How Long Does Dry Cat Food Last?

The elements that keep the kibble of your cat fresh are preservatives and antioxidants. They keep it that way for up to six months. While that is what the manufacturer does, you can keep the dry cat food for long by using the original bag and ensuring that it is airtight.

Pet food companies advise that buying a more oversized bag of food is a cost-effective move to make. While it may be true, you should also know that when six weeks elapse, three things in the cat food decrease – scent, flavor, and value. This doesn’t mean that the food will be unsafe – it won’t. But, your feline friend will find the kibble less exciting, and the food will offer them very little value.      

Tips On How To Store Your Cat’s Food

The parameters of freshness and quality can change depending on how and where you store your cat’s kibble. This section will take a question-based approach and look at the FAQs in and around cat food storage. The recommendations here will work for any canned or dry cat food.

1. What Is The Approach To Take When Storing Cat Food?

Think about coolness and dryness. The environment around your cat’s food should be under 100 degrees Fahrenheit or 38 degrees Celsius. These conditions prevent the food’s vitamins from getting destroyed. Also, it inhibits the oxidation of fats, which could lead to rancidity. As mentioned in the introductory paragraph of this article, using the original bag is essential as it will help in flavor retention. Going over 100 (Fahrenheit) to something like 120 and staying this way for over 48 hours is potentially damaging – the vitamins will get degraded and destroyed faster than usual.

2. Can I Use The Garage As A Place Of Storage For My Cat’s Food? 

Places such as outdoors and garages are uncontrolled environments, and they are not recommended as safe havens for your cat’s kibble.

If you’re dealing with dry cat food, choose a cool-dry environment. Then, ensure that the bag is off the floor. This helps to reduce infestation by crawling insects.

If you’re dealing with canned cat food, ensure that it is in a place with temperatures between 50 and 100 degrees Fahrenheit. This should be done before opening the can. Once opened, altogether avoid freezing the food since it may cause a change in taste and texture.

3. Can I Put The Food In A Plastic-Make Storage Container?

Many pet parents tend to transfer their pet’s foods from their original packaging to another container. Studies by expert packaging engineers have it that a variety of plastic containers may impart a taste and odor to the food, affecting the overall taste of the product.

Types such as garbage and zip-to-close bags (and others) will not prevent the accumulation of fat on the outside. What is acceptable is using clean metal containers for storage. If you want to use a storage container, find one that will be big enough to take in the cat food together with its original packaging.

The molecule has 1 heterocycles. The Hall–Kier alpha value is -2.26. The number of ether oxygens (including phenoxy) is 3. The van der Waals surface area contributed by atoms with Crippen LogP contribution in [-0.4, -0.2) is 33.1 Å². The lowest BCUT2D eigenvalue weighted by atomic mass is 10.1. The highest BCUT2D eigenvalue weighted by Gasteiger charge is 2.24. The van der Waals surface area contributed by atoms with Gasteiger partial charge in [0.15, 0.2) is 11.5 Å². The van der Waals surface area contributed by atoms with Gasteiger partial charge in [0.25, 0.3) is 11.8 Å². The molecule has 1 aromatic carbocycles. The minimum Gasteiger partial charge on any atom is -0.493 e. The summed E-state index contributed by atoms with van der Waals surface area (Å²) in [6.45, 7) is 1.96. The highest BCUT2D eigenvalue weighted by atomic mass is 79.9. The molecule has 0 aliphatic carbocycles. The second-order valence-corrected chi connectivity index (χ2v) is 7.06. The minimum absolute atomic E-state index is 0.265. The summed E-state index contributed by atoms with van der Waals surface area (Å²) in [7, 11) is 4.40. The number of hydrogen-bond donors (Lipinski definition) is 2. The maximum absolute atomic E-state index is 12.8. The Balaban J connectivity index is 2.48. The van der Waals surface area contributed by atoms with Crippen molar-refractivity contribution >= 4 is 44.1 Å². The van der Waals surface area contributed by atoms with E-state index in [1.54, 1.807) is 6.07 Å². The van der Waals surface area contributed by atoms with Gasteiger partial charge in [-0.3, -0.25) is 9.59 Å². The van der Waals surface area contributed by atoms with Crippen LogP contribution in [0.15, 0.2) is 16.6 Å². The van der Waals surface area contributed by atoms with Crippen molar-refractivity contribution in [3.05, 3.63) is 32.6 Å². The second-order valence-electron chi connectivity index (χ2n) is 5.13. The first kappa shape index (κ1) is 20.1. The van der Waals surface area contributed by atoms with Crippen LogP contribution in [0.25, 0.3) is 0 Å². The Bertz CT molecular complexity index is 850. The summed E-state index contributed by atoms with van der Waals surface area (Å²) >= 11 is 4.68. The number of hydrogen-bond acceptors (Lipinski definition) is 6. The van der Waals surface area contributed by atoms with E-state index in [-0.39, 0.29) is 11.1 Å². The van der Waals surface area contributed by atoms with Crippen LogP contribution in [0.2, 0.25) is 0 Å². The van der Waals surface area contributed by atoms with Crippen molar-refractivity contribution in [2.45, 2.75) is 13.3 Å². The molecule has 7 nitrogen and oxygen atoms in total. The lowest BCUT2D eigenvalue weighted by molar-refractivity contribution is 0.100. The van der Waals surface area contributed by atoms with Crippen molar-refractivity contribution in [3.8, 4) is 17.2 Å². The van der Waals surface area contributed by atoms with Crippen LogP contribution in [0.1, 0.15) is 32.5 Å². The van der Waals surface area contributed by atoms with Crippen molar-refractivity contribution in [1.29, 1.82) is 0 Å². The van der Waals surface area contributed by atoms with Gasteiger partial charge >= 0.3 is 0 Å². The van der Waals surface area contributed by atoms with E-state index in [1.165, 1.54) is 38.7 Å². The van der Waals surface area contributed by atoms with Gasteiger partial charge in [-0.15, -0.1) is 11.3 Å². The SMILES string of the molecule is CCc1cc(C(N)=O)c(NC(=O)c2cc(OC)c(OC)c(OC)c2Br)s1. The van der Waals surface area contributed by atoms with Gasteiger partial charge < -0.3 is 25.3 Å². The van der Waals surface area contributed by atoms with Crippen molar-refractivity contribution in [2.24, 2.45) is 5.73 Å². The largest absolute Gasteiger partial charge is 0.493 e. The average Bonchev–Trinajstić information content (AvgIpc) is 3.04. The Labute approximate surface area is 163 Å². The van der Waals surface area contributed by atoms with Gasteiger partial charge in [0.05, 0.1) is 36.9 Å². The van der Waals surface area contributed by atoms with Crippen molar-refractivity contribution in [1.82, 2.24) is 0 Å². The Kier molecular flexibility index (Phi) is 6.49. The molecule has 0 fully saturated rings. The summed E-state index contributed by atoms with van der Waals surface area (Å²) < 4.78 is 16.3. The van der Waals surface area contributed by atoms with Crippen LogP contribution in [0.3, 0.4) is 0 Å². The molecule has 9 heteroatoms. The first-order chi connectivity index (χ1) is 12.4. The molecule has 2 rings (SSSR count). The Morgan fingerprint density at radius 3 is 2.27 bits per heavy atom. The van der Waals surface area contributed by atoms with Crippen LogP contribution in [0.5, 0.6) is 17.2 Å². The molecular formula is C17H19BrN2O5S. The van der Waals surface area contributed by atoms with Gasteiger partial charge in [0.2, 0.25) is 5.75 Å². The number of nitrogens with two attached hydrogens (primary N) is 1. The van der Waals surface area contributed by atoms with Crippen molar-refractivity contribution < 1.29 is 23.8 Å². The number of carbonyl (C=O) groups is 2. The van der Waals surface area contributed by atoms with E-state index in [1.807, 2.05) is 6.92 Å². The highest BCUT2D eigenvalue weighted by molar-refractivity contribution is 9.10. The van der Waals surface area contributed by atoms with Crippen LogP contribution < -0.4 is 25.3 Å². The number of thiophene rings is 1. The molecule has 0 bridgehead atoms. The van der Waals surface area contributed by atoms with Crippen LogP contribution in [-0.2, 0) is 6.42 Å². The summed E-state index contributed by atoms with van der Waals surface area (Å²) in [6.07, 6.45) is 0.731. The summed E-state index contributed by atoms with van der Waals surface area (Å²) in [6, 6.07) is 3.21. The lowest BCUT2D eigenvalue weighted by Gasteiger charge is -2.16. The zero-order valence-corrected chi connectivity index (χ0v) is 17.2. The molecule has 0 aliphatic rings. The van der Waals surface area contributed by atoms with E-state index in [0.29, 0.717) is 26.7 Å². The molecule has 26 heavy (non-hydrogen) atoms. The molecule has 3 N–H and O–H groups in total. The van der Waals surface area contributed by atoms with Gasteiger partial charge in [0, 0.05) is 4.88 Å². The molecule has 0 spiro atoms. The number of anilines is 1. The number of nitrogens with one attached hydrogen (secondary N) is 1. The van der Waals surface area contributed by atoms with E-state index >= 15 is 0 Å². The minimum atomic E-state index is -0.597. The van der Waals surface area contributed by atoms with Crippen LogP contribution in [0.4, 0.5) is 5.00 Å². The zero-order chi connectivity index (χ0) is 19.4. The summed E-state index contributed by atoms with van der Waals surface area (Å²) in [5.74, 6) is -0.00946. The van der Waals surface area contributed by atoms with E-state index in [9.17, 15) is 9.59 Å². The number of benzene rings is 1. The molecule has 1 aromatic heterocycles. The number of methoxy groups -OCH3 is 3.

4. I Have Open Cans Of My Feline’s Food. How Do I Store Them?

Once you uncover a can of cat food, you should store it in the fridge. This refrigeration helps the food to:

a) Retain moisture

b) Reduce odor transfers to other foods

c) Minimize to-air exposure

Using a plastic food lid for pets is the best storage way for open cans of cat food. If the cover is unavailable, you can use a plastic wrap since it works as a good air, odor, and moisture barrier. While zip-to-close bags may function as excellent barriers for moisture, they may not provide a pleasing scent or oxygen barring.

5. My Cat Is Quite The Character. She Doesn’t Eat Everything In Her Bowl. So, How Long Is The Food Good Once I Put It In The Bowl? 

The time depends on the environment in which the bowl stays. If the bowl is in a dry and cool place away from the direct sunlight, the dry cat food in it can stay there indefinitely and remain useful. To make things better, ensure that the bowl of food is out of reach of vermin and insects.

Although the timing detail is good news, you need to ensure that the bowl’s contents are replenished every day. And no – you shouldn’t mix the old with the new food.

If you’re talking about canned food, the bowl of your pet should be emptied if the remaining food has stayed in the open for more than four hours. That should be the response if the temperature of exposure went above 50 degrees Fahrenheit.

6. The Can Of My Cat’s Food Has Been Unopened For A While. How Can I Know If The Food Is Still Good? 

The only objective way is to pay attention to the date code details. You will find the specifics in the lower areas of the packaging. If the cat food you have has no date code, take that as a red flag – the food is not fit for your cat, and the manufacturer is mediocre.